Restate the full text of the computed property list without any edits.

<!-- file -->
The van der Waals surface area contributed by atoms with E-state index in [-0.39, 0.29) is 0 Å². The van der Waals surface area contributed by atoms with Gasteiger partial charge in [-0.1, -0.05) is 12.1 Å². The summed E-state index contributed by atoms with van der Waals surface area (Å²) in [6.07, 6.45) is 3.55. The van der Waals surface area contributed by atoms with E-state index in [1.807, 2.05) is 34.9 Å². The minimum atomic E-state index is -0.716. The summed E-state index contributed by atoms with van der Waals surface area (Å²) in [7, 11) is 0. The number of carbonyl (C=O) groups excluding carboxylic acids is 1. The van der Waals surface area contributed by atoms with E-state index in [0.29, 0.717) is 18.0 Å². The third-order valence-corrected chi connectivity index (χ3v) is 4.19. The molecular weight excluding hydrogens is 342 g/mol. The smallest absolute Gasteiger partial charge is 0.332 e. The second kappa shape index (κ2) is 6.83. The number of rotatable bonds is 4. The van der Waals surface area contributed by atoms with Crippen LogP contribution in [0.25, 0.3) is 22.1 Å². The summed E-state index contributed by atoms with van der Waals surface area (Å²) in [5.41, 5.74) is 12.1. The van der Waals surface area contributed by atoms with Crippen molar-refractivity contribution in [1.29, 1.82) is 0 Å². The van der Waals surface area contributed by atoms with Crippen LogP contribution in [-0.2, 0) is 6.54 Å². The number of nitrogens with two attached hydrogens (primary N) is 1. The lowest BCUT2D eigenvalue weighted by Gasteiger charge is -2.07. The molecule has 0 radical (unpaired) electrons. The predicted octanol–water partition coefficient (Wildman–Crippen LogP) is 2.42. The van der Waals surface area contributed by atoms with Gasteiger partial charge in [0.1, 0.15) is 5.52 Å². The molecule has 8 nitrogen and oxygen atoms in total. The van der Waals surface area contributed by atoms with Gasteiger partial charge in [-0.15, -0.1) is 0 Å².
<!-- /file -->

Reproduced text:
The van der Waals surface area contributed by atoms with E-state index in [-0.39, 0.29) is 0 Å². The van der Waals surface area contributed by atoms with Gasteiger partial charge in [-0.1, -0.05) is 12.1 Å². The summed E-state index contributed by atoms with van der Waals surface area (Å²) in [6.07, 6.45) is 3.55. The van der Waals surface area contributed by atoms with E-state index in [1.807, 2.05) is 34.9 Å². The minimum atomic E-state index is -0.716. The summed E-state index contributed by atoms with van der Waals surface area (Å²) in [7, 11) is 0. The number of carbonyl (C=O) groups excluding carboxylic acids is 1. The van der Waals surface area contributed by atoms with E-state index in [0.29, 0.717) is 18.0 Å². The third-order valence-corrected chi connectivity index (χ3v) is 4.19. The molecular weight excluding hydrogens is 342 g/mol. The smallest absolute Gasteiger partial charge is 0.332 e. The second kappa shape index (κ2) is 6.83. The number of rotatable bonds is 4. The van der Waals surface area contributed by atoms with Crippen LogP contribution in [0.25, 0.3) is 22.1 Å². The summed E-state index contributed by atoms with van der Waals surface area (Å²) in [5.41, 5.74) is 12.1. The van der Waals surface area contributed by atoms with Crippen molar-refractivity contribution in [1.29, 1.82) is 0 Å². The van der Waals surface area contributed by atoms with Crippen LogP contribution in [-0.2, 0) is 6.54 Å². The number of nitrogens with two attached hydrogens (primary N) is 1. The lowest BCUT2D eigenvalue weighted by Gasteiger charge is -2.07. The molecule has 0 radical (unpaired) electrons. The predicted octanol–water partition coefficient (Wildman–Crippen LogP) is 2.42. The van der Waals surface area contributed by atoms with Gasteiger partial charge in [0.1, 0.15) is 5.52 Å². The molecule has 8 nitrogen and oxygen atoms in total. The van der Waals surface area contributed by atoms with Gasteiger partial charge in [-0.15, -0.1) is 0 Å².